Thu Feb 9, 2017 11:36AM
Iran’s Bank Tejarat says it will soon submit documents to the Court of Justice of the European Union (CJEU) regarding the damages it has suffered as a result of EU sanctions.
Iran’s Bank Tejarat says it will soon submit documents to the Court of Justice of the European Union (CJEU) regarding the damages it has suffered as a result of EU sanctions.

Iran’s Bank Tejarat says it will soon submit documents to the Court of Justice of the European Union (CJEU) regarding the damages it has suffered as a result of EU sanctions.

The announcement was made by Mohammad-Ebrahim Moqaddam, the governor of Bank Tejarat. 

In an interview with Iran’s IRNA news agency, Moqaddam said he could not specify the exact amount of the damages as this could undermine the bank’s share prices in the Tehran Stock Exchange (TSE).

He added that Bank Tejarat had briefed the attorneys of the case for the past several days, stressing that a final ruling could be issued within the next four months. 

Last month, Moqaddam said a lawsuit had been filed against the EU at the CJEU for the losses it incurred as a result of several years of sanctions by the Union.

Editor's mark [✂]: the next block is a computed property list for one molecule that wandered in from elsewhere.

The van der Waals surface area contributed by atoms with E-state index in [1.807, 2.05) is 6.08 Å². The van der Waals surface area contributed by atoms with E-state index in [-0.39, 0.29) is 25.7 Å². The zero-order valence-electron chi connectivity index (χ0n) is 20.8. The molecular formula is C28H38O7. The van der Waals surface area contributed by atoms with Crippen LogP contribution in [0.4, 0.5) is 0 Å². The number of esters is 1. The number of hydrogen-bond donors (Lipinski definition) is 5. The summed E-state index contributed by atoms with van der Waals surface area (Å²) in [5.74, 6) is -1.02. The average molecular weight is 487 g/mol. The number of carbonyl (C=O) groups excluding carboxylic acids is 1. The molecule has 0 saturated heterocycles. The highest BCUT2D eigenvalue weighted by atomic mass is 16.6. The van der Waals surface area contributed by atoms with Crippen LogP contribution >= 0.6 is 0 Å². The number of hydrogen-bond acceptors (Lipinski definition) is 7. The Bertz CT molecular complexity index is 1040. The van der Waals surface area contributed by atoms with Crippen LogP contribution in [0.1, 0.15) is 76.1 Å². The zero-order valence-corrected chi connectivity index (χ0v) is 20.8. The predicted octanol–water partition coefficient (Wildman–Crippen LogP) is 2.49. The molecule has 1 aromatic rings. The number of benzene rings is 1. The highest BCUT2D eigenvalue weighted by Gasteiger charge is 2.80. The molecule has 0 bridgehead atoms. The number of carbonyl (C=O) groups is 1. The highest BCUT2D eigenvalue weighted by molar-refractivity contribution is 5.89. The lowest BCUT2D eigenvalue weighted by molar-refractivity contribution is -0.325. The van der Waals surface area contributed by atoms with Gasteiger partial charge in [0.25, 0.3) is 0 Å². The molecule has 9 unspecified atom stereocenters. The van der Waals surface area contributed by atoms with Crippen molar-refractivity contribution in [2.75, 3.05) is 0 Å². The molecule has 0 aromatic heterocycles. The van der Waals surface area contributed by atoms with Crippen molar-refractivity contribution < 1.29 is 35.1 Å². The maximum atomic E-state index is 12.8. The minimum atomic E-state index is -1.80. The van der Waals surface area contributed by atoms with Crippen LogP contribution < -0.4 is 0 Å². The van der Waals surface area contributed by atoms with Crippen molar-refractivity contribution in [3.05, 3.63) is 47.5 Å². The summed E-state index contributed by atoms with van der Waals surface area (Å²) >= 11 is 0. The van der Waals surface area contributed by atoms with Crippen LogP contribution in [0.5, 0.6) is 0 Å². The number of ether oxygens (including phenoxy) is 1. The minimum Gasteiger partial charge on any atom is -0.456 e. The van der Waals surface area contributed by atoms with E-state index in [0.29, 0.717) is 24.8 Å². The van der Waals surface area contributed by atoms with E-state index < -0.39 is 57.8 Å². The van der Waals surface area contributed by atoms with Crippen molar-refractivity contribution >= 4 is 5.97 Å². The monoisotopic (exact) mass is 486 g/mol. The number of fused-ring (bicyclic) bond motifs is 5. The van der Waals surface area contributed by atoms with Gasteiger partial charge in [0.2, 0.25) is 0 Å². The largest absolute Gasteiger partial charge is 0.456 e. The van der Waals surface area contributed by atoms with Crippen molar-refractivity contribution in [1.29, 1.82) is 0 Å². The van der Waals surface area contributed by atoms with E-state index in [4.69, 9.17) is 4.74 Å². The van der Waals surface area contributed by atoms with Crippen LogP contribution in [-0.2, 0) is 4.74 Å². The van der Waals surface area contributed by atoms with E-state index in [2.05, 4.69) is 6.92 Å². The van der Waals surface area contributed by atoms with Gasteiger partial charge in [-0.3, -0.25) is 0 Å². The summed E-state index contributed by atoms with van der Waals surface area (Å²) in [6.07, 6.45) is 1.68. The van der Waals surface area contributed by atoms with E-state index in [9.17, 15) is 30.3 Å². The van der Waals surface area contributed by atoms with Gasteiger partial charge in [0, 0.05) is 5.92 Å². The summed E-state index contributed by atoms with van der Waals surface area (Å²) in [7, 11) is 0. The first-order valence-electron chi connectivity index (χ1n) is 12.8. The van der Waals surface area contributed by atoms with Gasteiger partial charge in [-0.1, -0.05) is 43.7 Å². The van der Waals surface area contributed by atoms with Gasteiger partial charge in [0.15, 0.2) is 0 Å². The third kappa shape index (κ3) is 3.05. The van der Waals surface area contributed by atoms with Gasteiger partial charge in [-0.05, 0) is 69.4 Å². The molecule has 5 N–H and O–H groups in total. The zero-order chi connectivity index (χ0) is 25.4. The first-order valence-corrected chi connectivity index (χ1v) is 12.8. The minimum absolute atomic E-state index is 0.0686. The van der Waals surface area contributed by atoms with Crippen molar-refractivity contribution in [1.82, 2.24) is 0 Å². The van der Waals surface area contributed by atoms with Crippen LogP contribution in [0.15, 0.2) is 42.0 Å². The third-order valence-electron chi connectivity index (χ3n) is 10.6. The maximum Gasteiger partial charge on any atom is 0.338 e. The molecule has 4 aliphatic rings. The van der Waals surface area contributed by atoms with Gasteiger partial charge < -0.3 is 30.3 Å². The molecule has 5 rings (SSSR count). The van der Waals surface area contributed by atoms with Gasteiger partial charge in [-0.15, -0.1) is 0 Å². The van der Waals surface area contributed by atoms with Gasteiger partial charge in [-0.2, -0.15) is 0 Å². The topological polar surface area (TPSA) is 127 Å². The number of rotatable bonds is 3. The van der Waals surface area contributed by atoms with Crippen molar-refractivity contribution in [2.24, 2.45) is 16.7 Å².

He emphasized that that the lawsuit was based on damage assessments that had been carried out by a group of international accounting and auditing experts.

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EU sanctions had been imposed on Tejarat Bank as well as over two dozen Iranians over allegations that they were involved in the development of Iran’s nuclear energy program and had circumvented the US-led sanctions against the Islamic Republic.

In January 2015, the General Court of the European Union scrapped the sanctions against Tejarat Bank on grounds that the EU had not presented any justification for freezing the assets and economic resources of the bank.

However, the EU later in March 2015 re-imposed the sanctions by using what it described as “new legal grounds”.

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The sanctions against Bank Tejarat were removed in January 2016 after a key nuclear deal that Iran had sealed with the five permanent members of the Security Council plus Germany  - the so-called P5+1 – came into effect.

The deal envisaged the removal of certain economic sanctions against Iran – including those against its banking sector – in return for steps by the Islamic Republic to restrict certain aspects of its nuclear energy activities.